Logical Shift and Arithmetic Shift are bit manipulation operations (bitwise operations).

Logical Shift

  • A Left Logical Shift of one position moves each bit to the left by one. The vacant least significant bit (LSB) is filled with zero and the most significant bit (MSB) is discarded.
  • A Right Logical Shift of one position moves each bit to the right by one. The least significant bit is discarded and the vacant MSB is filled with zero.
Fig. 1 Logical Shift by one bit

Fig. 1 Logical Shift by one bit

Arithmetic Shift

  • A Left Arithmetic Shift of one position moves each bit to the left by one. The vacant least significant bit (LSB) is filled with zero and the most significant bit (MSB) is discarded. It is identical to Left Logical Shift.
  • A Right Arithmetic Shift of one position moves each bit to the right by one. The least significant bit is discarded and the vacant MSB is filled with the value of the previous (now shifted one position to the right) MSB.

Fig. 1 Left and Right Arithmetic Shift by One Bit

Fig. 1 Left and Right Arithmetic Shift by One Bit

Arithmetic Shift operations can be used for dividing or multiplying an integer variable.

Multiplication by left shift:

The result of a Left Shift operation is a multiplication by 2n , where n is the number of shifted bit positions.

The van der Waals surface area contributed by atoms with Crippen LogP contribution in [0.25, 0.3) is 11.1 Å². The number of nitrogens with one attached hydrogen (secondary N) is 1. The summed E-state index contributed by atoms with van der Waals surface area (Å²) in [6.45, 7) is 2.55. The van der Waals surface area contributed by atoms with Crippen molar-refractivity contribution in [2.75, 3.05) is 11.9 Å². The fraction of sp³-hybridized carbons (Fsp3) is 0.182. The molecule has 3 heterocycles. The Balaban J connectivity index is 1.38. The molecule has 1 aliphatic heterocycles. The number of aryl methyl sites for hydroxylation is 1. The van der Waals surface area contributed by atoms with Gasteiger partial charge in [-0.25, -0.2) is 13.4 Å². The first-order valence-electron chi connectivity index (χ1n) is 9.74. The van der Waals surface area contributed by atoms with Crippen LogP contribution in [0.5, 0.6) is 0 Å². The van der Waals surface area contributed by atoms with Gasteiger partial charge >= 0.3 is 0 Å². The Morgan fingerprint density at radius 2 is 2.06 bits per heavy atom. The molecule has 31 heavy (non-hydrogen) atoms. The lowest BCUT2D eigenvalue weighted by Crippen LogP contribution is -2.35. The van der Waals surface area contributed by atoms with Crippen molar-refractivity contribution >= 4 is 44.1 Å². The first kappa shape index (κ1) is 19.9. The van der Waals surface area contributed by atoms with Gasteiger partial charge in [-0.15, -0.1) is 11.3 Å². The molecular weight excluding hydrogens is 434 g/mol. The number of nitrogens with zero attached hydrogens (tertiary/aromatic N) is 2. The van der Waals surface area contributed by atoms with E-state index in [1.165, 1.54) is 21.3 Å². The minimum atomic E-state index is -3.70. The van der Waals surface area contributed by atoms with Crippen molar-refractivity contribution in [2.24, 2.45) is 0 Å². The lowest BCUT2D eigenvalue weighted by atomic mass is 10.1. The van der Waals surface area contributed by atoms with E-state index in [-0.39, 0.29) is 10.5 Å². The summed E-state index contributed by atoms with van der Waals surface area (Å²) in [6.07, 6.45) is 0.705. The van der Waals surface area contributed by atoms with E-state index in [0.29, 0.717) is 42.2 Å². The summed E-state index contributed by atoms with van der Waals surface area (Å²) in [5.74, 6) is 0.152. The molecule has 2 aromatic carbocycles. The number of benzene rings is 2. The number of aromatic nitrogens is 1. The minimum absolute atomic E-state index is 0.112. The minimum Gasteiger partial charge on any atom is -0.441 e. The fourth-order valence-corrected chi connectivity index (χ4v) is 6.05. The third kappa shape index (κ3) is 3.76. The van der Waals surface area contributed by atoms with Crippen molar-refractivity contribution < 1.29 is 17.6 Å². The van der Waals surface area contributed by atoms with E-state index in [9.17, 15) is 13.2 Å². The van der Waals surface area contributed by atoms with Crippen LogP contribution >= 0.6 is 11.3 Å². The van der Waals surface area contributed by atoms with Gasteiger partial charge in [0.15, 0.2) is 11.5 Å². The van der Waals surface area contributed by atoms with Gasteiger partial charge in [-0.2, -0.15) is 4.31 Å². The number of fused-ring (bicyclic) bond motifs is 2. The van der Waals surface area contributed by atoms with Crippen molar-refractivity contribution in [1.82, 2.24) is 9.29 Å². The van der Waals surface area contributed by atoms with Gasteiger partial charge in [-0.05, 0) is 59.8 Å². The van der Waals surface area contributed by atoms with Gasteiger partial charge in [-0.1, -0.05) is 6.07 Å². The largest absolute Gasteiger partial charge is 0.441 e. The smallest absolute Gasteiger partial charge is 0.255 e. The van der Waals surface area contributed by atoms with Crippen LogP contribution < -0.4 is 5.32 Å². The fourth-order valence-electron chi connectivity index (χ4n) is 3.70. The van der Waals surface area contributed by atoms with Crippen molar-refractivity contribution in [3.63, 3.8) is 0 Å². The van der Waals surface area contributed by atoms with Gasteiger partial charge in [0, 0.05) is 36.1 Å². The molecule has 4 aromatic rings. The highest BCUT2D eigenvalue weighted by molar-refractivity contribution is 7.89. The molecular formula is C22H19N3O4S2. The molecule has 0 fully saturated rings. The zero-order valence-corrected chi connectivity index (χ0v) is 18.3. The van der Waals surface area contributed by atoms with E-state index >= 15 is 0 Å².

Example:

Let’s take the decimal number 2 represented as 4 bit binary number 0010. By shifting in to the left with one position we get 0100 which is 4 in decimal representation. If we shift it once more we get binary value 1000 which is 8 in decimal representation.

For unsigned representation, when the first “1” is shifted out of the left edge, the operation has overflowed. The result of the multiplication is larger than the largest possible.

Shifting left on signed values also works, but overflow occurs when the most significant bit changes values (from 0 to 1, or 1 to 0).

Division by right shift:

The result of a Right Shift operation is a division by 2n , where n is the number of shifted bit positions.

Example:

If we have the binary number 01110101 (117 decimal) and we perform arithmetic right shift by 1 bit we get the binary number 00111010 (58 decimal).  So we have divided the original number by 2.

If we have the binary number 1010 (-6 decimal) and we perform arithmetic right shift by 1 bit we get the binary number 1101 (-3 decimal). So we have divided the original negative number by 2.

Note: The examples above use two’s complement representation.